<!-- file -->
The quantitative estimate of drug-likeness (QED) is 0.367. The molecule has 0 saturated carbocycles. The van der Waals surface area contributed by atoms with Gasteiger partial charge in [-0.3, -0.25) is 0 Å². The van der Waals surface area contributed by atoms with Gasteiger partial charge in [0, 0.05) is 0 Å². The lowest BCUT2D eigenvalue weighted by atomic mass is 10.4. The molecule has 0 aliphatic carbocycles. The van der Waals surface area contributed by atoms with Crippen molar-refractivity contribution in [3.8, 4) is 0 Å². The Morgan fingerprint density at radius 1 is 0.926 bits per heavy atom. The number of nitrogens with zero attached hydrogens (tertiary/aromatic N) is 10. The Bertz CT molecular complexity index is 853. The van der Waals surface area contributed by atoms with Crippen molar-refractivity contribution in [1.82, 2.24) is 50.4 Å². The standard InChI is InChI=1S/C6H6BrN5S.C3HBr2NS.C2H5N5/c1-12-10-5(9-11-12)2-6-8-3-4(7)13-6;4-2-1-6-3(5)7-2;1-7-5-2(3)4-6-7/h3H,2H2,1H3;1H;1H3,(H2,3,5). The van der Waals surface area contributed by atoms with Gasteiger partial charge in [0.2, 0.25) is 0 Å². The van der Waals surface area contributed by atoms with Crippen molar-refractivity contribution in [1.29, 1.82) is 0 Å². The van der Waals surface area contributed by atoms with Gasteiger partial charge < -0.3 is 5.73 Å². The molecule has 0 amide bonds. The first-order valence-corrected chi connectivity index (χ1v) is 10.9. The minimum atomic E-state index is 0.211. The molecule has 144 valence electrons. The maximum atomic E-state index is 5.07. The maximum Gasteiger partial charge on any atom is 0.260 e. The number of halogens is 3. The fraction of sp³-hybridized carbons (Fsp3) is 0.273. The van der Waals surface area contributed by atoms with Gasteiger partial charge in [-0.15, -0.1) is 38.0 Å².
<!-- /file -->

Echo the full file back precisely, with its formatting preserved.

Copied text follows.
The quantitative estimate of drug-likeness (QED) is 0.367. The molecule has 0 saturated carbocycles. The van der Waals surface area contributed by atoms with Gasteiger partial charge in [-0.3, -0.25) is 0 Å². The van der Waals surface area contributed by atoms with Gasteiger partial charge in [0, 0.05) is 0 Å². The lowest BCUT2D eigenvalue weighted by atomic mass is 10.4. The molecule has 0 aliphatic carbocycles. The van der Waals surface area contributed by atoms with Crippen molar-refractivity contribution in [3.8, 4) is 0 Å². The Morgan fingerprint density at radius 1 is 0.926 bits per heavy atom. The number of nitrogens with zero attached hydrogens (tertiary/aromatic N) is 10. The Bertz CT molecular complexity index is 853. The van der Waals surface area contributed by atoms with Crippen molar-refractivity contribution in [1.82, 2.24) is 50.4 Å². The standard InChI is InChI=1S/C6H6BrN5S.C3HBr2NS.C2H5N5/c1-12-10-5(9-11-12)2-6-8-3-4(7)13-6;4-2-1-6-3(5)7-2;1-7-5-2(3)4-6-7/h3H,2H2,1H3;1H;1H3,(H2,3,5). The van der Waals surface area contributed by atoms with Gasteiger partial charge in [0.2, 0.25) is 0 Å². The van der Waals surface area contributed by atoms with Crippen molar-refractivity contribution in [1.29, 1.82) is 0 Å². The van der Waals surface area contributed by atoms with Gasteiger partial charge < -0.3 is 5.73 Å². The molecule has 0 amide bonds. The first-order valence-corrected chi connectivity index (χ1v) is 10.9. The minimum atomic E-state index is 0.211. The molecule has 144 valence electrons. The maximum atomic E-state index is 5.07. The maximum Gasteiger partial charge on any atom is 0.260 e. The number of halogens is 3. The fraction of sp³-hybridized carbons (Fsp3) is 0.273. The van der Waals surface area contributed by atoms with Gasteiger partial charge in [-0.15, -0.1) is 38.0 Å².